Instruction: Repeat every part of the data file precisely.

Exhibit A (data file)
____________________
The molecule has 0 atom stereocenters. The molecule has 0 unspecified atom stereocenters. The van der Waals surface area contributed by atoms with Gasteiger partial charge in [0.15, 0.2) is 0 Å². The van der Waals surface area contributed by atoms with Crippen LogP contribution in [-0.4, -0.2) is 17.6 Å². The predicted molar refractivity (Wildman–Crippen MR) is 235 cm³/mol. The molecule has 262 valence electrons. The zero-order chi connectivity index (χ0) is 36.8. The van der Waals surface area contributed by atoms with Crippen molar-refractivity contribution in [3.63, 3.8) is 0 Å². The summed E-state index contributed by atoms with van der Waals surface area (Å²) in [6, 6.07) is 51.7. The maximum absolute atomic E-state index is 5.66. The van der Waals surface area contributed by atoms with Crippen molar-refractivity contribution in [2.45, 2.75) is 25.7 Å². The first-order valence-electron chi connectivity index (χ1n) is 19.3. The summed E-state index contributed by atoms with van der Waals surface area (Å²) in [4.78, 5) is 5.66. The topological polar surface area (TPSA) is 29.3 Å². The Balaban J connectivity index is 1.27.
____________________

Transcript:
The molecule has 0 atom stereocenters. The molecule has 0 unspecified atom stereocenters. The van der Waals surface area contributed by atoms with Gasteiger partial charge in [0.15, 0.2) is 0 Å². The van der Waals surface area contributed by atoms with Crippen LogP contribution in [-0.4, -0.2) is 17.6 Å². The predicted molar refractivity (Wildman–Crippen MR) is 235 cm³/mol. The molecule has 262 valence electrons. The zero-order chi connectivity index (χ0) is 36.8. The van der Waals surface area contributed by atoms with Crippen molar-refractivity contribution in [3.63, 3.8) is 0 Å². The summed E-state index contributed by atoms with van der Waals surface area (Å²) in [6, 6.07) is 51.7. The maximum absolute atomic E-state index is 5.66. The van der Waals surface area contributed by atoms with Crippen molar-refractivity contribution in [2.45, 2.75) is 25.7 Å². The first-order valence-electron chi connectivity index (χ1n) is 19.3. The summed E-state index contributed by atoms with van der Waals surface area (Å²) in [4.78, 5) is 5.66. The topological polar surface area (TPSA) is 29.3 Å². The Balaban J connectivity index is 1.27.